How to travel the world on the cheap

Full disclosure: This post contains affiliate links. ?

How to travel the world on the cheap


Full disclosure: This post contains affiliate links. ?

Today I've written a guest post on Get Rich Slowly about How to learn a foreign language without spending a cent. Check it out for a list of my favourite free resources as well as a generally great website that J.D. Roth runs for saving money and spending it wisely.

That post is necessary to remind people not to throw money at the problem of finding good language learning resources. As I said in that post, travel is not necessary for reaching great levels in a foreign language. But ultimately you may want to travel to practise your target language, while you discover a new culture.

Now, a question I get asked frequently is how to travel without spending a fortune, especially considering how I've been doing it for over a decade. While it's very hard to travel for free (but certainly not impossible; I've met many who do), if you follow these tips you will actually find that living a nomadic life is cheaper than the budget required by most people for a settled life.

As counterintuitive as it sounds, my experience tells me that the vast number of people travelling long term need way less money than their friends back home who complain that they “can't afford” to do it. There are other reasons you may not wish or be able to travel (family, work responsibilities, health issues etc.), but I will not stand for it when people say they are too poor to travel, especially when they come from a developed country.

Graham Hughes 20 tips for how to travel the world on the cheap

This video was made by Graham Hughes, who is on a very interesting journey to visit every country in the world without flying. He knows his stuff, so this video is as good a reference as anything I could make myself! You'll get 20 excellent tips with explanations in the video. In summary they are:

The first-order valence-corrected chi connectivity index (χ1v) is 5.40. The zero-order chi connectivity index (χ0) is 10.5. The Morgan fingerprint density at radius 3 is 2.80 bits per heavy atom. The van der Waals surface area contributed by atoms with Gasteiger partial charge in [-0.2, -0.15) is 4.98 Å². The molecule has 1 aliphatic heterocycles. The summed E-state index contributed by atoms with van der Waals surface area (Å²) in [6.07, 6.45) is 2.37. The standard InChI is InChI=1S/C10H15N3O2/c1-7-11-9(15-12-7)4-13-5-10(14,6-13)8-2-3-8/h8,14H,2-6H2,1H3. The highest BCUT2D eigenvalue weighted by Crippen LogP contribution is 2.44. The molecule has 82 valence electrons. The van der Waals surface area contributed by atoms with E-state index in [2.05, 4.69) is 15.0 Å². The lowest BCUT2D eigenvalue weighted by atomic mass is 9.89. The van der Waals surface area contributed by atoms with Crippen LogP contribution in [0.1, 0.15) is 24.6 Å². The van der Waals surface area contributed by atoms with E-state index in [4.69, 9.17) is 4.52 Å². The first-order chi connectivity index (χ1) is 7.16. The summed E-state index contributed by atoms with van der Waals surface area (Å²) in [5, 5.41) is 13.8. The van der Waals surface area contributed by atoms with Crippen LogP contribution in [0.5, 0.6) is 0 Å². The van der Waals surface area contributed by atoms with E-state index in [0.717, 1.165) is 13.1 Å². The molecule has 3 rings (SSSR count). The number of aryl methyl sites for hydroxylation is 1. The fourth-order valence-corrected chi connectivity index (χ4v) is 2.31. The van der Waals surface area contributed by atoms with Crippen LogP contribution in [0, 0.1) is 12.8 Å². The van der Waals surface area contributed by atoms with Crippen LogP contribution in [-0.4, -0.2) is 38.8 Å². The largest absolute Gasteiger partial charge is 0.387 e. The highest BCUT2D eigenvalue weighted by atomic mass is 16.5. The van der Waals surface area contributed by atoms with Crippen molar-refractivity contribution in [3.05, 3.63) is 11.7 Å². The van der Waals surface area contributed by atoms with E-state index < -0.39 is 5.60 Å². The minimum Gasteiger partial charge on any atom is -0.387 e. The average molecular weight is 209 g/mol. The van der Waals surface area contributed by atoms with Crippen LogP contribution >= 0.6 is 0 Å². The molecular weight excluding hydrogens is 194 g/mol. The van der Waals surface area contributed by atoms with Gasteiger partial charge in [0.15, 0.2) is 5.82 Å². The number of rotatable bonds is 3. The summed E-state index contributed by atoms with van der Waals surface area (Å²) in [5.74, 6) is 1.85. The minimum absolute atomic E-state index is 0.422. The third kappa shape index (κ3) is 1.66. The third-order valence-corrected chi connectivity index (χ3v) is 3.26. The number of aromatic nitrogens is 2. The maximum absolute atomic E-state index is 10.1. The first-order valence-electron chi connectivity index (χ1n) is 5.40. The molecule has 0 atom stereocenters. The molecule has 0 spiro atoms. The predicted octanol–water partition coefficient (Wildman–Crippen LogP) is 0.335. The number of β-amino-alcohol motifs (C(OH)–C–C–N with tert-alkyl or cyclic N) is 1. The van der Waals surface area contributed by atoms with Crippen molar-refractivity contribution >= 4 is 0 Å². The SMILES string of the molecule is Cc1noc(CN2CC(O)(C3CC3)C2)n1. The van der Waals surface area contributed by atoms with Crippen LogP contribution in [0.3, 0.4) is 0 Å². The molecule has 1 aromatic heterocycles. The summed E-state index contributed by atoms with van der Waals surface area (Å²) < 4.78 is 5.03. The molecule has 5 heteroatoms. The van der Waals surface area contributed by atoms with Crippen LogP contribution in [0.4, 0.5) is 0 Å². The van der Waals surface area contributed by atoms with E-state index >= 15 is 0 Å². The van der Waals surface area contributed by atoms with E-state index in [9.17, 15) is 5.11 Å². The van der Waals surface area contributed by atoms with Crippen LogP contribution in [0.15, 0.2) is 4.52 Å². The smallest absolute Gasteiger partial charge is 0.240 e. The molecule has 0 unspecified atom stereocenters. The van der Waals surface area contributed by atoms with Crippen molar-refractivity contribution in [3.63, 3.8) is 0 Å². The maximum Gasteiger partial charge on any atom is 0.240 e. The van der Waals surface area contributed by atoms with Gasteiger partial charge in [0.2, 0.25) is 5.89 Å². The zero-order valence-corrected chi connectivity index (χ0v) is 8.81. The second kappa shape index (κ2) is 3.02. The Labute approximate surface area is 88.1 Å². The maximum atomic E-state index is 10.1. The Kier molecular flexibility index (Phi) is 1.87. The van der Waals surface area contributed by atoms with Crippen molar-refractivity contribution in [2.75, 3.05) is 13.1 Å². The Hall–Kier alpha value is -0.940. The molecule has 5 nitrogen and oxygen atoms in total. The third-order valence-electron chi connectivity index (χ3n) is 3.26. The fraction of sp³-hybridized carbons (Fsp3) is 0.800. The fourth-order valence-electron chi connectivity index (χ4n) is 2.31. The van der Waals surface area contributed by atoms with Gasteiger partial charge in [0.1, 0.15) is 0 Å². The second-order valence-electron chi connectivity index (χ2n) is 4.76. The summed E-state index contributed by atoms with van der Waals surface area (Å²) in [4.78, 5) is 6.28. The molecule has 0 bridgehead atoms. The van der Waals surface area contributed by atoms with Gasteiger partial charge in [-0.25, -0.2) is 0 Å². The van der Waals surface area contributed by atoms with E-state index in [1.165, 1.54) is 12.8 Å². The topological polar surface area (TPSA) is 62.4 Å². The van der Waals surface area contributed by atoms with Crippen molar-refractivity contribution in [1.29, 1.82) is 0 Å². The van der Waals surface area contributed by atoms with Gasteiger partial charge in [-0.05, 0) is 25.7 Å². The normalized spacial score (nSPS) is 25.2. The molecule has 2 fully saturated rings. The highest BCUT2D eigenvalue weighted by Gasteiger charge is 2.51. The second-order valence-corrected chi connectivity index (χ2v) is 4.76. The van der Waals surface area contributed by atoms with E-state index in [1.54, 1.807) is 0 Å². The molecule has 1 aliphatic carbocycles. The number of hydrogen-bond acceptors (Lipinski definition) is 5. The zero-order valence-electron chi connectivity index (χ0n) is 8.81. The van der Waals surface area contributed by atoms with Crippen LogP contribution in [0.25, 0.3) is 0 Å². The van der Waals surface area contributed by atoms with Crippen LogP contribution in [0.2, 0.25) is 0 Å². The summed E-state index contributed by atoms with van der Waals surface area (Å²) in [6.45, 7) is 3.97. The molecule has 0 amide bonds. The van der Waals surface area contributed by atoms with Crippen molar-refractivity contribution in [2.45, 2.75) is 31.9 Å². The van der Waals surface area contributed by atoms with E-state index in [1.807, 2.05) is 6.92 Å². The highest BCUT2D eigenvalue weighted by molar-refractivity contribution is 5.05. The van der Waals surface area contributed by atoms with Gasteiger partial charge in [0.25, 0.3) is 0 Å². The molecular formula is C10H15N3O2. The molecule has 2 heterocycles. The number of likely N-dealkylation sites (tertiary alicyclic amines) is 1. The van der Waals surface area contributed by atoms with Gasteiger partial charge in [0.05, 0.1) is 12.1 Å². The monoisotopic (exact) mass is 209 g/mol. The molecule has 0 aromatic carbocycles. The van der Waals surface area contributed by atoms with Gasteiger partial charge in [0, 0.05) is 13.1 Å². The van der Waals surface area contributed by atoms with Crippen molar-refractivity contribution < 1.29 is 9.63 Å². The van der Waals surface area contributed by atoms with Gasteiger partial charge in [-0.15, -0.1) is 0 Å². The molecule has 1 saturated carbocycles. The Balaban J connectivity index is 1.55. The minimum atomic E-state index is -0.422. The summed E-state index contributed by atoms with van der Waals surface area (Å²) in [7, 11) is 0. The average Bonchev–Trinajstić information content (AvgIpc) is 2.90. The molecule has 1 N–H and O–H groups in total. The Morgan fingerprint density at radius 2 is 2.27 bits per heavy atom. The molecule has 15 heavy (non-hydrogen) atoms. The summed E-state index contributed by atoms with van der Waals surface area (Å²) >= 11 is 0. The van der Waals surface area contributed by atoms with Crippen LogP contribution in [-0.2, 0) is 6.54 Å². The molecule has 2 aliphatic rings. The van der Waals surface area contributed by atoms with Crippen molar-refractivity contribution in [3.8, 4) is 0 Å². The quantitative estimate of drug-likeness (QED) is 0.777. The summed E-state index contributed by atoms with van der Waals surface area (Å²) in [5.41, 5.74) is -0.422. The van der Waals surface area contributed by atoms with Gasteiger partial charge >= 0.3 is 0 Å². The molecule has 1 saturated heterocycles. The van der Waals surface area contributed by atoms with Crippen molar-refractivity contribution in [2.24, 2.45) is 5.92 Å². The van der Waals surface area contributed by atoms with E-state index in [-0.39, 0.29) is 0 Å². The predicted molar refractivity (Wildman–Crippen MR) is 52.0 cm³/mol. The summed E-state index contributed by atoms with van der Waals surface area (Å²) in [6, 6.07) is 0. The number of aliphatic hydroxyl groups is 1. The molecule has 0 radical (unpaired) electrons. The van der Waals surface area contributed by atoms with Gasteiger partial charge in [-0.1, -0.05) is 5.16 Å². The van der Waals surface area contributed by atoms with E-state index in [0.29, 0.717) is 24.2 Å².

Avoid expensive countries, travel light, purchase a decent guidebook, bring a laptop, unlock your mobile phone, get some decent travel insurance, bring a debit card, look for mega cheap flights, be creative, blag a student card, overland it, sneak in, have a good story, eat street food, drink with the locals, avoid countries that demand visas, bargain and bargain hard, don't get ill, no souvenirs, couchsurfing.

For mega cheap flights, I'd recommend skyscanner, as I've gotten very cheap rates by searching through them in the past (and they've even interviewed me on their site!)

My own extra additions to travel cheap

Graham's tips are excellent and things that many long term travellers eventually figure out. I would however add a few to them myself, as follows:

  • Use the local equivalent of Groupon

If you do need to spend money on something, or feel like treating yourself then find out what the local equivalent to groupon or Livingsocial is. These sites are growing quickly in many countries.

You can get promotional gym memberships for a week to help you stay in fit on the road, get cheap nights out in otherwise expensive restaurants, get tours and all sorts of other offers.

Some countries have their very own sites for these kinds of offers, so use forums or ask locals what sites they use (these sites are new and may not be common knowledge in some places yet). While I was in Turkey, for example, I subscribed to the daily email from Yakala.

There's a good reason this tip is not likely to be on most travel-tip sites: the offers are of course written in the local language. This brings me to the most important tip that this whole blog is based around:

  • Learn to speak & understand the local language

I'm sad when I don't see this one listed by so many travel bloggers as such a huge money saver, but unfortunately many of them travel just with English and don't realise how much they can save by putting in a little effort, getting over their fears and speaking the target language from day one.

There are so many reasons to travel without using English.